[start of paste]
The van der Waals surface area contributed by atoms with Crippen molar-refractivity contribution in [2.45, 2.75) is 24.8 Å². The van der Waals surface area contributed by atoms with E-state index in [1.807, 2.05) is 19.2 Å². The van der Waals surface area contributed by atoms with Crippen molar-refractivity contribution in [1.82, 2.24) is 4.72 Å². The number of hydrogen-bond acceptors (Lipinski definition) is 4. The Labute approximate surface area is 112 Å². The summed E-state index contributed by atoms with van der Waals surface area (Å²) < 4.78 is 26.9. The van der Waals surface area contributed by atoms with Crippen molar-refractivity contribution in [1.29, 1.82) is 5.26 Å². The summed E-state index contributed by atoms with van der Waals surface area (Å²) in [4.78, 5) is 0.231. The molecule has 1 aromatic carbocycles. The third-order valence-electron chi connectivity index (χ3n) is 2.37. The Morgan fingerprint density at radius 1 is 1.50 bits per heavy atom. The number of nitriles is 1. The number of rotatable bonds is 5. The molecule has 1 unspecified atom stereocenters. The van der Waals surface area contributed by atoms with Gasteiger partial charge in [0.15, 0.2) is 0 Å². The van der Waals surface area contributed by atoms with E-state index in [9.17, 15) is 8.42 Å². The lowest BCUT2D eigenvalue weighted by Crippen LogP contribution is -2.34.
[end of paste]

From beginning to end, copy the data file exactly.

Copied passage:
The van der Waals surface area contributed by atoms with Crippen molar-refractivity contribution in [2.45, 2.75) is 24.8 Å². The van der Waals surface area contributed by atoms with E-state index in [1.807, 2.05) is 19.2 Å². The van der Waals surface area contributed by atoms with Crippen molar-refractivity contribution in [1.82, 2.24) is 4.72 Å². The number of hydrogen-bond acceptors (Lipinski definition) is 4. The Labute approximate surface area is 112 Å². The summed E-state index contributed by atoms with van der Waals surface area (Å²) < 4.78 is 26.9. The van der Waals surface area contributed by atoms with Crippen molar-refractivity contribution in [1.29, 1.82) is 5.26 Å². The summed E-state index contributed by atoms with van der Waals surface area (Å²) in [4.78, 5) is 0.231. The molecule has 1 aromatic carbocycles. The third-order valence-electron chi connectivity index (χ3n) is 2.37. The Morgan fingerprint density at radius 1 is 1.50 bits per heavy atom. The number of nitriles is 1. The number of rotatable bonds is 5. The molecule has 1 unspecified atom stereocenters. The van der Waals surface area contributed by atoms with Gasteiger partial charge in [0.15, 0.2) is 0 Å². The van der Waals surface area contributed by atoms with E-state index in [9.17, 15) is 8.42 Å². The lowest BCUT2D eigenvalue weighted by Crippen LogP contribution is -2.34.